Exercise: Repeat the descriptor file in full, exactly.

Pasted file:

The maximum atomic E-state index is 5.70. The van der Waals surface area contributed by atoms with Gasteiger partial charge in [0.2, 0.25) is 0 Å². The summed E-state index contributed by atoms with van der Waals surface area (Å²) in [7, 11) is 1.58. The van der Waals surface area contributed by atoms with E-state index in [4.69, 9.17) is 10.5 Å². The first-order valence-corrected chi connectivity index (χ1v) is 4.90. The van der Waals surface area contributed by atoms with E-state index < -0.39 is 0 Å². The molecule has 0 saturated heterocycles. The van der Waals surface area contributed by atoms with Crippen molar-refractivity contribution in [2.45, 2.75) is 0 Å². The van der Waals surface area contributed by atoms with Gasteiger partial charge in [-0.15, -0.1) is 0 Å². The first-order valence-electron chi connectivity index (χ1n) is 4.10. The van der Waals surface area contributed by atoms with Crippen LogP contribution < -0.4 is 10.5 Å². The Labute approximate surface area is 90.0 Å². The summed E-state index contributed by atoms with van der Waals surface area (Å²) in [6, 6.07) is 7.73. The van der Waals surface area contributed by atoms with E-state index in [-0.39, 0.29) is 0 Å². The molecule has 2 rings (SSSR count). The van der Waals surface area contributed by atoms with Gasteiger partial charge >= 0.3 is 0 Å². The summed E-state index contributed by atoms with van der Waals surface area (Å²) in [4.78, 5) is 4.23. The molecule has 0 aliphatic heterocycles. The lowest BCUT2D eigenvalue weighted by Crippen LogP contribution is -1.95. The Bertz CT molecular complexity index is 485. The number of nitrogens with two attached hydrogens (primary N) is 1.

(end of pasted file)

The maximum atomic E-state index is 5.70. The van der Waals surface area contributed by atoms with Gasteiger partial charge in [0.2, 0.25) is 0 Å². The summed E-state index contributed by atoms with van der Waals surface area (Å²) in [7, 11) is 1.58. The van der Waals surface area contributed by atoms with E-state index in [4.69, 9.17) is 10.5 Å². The first-order valence-corrected chi connectivity index (χ1v) is 4.90. The van der Waals surface area contributed by atoms with E-state index < -0.39 is 0 Å². The molecule has 0 saturated heterocycles. The van der Waals surface area contributed by atoms with Crippen molar-refractivity contribution in [2.45, 2.75) is 0 Å². The van der Waals surface area contributed by atoms with Gasteiger partial charge in [-0.15, -0.1) is 0 Å². The first-order valence-electron chi connectivity index (χ1n) is 4.10. The van der Waals surface area contributed by atoms with Crippen LogP contribution < -0.4 is 10.5 Å². The Labute approximate surface area is 90.0 Å². The summed E-state index contributed by atoms with van der Waals surface area (Å²) in [6, 6.07) is 7.73. The van der Waals surface area contributed by atoms with E-state index in [-0.39, 0.29) is 0 Å². The molecule has 2 rings (SSSR count). The van der Waals surface area contributed by atoms with Gasteiger partial charge >= 0.3 is 0 Å². The summed E-state index contributed by atoms with van der Waals surface area (Å²) in [4.78, 5) is 4.23. The molecule has 0 aliphatic heterocycles. The lowest BCUT2D eigenvalue weighted by Crippen LogP contribution is -1.95. The Bertz CT molecular complexity index is 485. The number of nitrogens with two attached hydrogens (primary N) is 1.